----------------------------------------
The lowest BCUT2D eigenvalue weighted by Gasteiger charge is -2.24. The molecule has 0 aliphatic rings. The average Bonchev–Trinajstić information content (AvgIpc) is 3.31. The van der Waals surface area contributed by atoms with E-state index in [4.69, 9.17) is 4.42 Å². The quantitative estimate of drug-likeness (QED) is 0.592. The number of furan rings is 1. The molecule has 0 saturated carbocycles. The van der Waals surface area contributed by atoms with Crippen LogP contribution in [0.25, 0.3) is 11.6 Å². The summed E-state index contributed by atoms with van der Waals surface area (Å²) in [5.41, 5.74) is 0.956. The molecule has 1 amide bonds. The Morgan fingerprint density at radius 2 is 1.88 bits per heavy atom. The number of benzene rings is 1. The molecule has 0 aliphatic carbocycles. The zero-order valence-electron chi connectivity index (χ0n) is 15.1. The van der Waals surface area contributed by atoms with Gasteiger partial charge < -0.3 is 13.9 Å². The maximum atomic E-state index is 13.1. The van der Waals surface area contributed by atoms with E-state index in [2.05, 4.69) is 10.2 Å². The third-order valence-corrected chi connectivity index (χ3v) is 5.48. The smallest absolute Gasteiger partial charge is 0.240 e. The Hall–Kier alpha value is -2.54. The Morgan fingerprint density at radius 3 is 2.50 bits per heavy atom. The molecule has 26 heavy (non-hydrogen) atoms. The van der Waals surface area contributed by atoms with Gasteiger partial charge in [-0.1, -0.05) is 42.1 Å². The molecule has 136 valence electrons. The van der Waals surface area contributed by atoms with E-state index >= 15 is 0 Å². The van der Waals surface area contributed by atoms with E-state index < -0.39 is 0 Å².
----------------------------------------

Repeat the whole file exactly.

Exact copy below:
The lowest BCUT2D eigenvalue weighted by Gasteiger charge is -2.24. The molecule has 0 aliphatic rings. The average Bonchev–Trinajstić information content (AvgIpc) is 3.31. The van der Waals surface area contributed by atoms with E-state index in [4.69, 9.17) is 4.42 Å². The quantitative estimate of drug-likeness (QED) is 0.592. The number of furan rings is 1. The molecule has 0 saturated carbocycles. The van der Waals surface area contributed by atoms with Crippen LogP contribution in [0.25, 0.3) is 11.6 Å². The summed E-state index contributed by atoms with van der Waals surface area (Å²) in [5.41, 5.74) is 0.956. The molecule has 1 amide bonds. The Morgan fingerprint density at radius 2 is 1.88 bits per heavy atom. The number of benzene rings is 1. The molecule has 0 aliphatic carbocycles. The zero-order valence-electron chi connectivity index (χ0n) is 15.1. The van der Waals surface area contributed by atoms with Gasteiger partial charge < -0.3 is 13.9 Å². The maximum atomic E-state index is 13.1. The van der Waals surface area contributed by atoms with E-state index in [2.05, 4.69) is 10.2 Å². The third-order valence-corrected chi connectivity index (χ3v) is 5.48. The smallest absolute Gasteiger partial charge is 0.240 e. The Hall–Kier alpha value is -2.54. The Morgan fingerprint density at radius 3 is 2.50 bits per heavy atom. The molecule has 26 heavy (non-hydrogen) atoms. The van der Waals surface area contributed by atoms with Gasteiger partial charge in [-0.1, -0.05) is 42.1 Å². The molecule has 136 valence electrons. The van der Waals surface area contributed by atoms with E-state index >= 15 is 0 Å². The van der Waals surface area contributed by atoms with E-state index < -0.39 is 0 Å².